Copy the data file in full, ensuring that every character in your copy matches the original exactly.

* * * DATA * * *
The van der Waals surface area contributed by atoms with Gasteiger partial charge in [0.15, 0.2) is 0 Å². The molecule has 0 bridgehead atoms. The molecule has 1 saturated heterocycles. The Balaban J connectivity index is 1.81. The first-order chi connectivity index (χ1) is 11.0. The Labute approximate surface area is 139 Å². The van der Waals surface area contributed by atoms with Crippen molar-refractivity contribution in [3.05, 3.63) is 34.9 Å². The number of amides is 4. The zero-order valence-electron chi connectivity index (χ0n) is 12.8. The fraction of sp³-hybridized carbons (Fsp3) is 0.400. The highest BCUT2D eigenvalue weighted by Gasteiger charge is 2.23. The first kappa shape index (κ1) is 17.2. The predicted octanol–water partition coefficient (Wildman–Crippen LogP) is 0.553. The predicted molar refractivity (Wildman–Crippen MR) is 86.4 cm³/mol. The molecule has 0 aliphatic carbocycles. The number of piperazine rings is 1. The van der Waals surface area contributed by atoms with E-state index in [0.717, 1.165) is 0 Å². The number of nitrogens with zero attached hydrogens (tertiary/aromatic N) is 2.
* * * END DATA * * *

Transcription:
The van der Waals surface area contributed by atoms with Gasteiger partial charge in [0.15, 0.2) is 0 Å². The molecule has 0 bridgehead atoms. The molecule has 1 saturated heterocycles. The Balaban J connectivity index is 1.81. The first-order chi connectivity index (χ1) is 11.0. The Labute approximate surface area is 139 Å². The van der Waals surface area contributed by atoms with Crippen molar-refractivity contribution in [3.05, 3.63) is 34.9 Å². The number of amides is 4. The zero-order valence-electron chi connectivity index (χ0n) is 12.8. The fraction of sp³-hybridized carbons (Fsp3) is 0.400. The highest BCUT2D eigenvalue weighted by Gasteiger charge is 2.23. The first kappa shape index (κ1) is 17.2. The predicted octanol–water partition coefficient (Wildman–Crippen LogP) is 0.553. The predicted molar refractivity (Wildman–Crippen MR) is 86.4 cm³/mol. The molecule has 0 aliphatic carbocycles. The number of piperazine rings is 1. The van der Waals surface area contributed by atoms with E-state index in [0.717, 1.165) is 0 Å². The number of nitrogens with zero attached hydrogens (tertiary/aromatic N) is 2.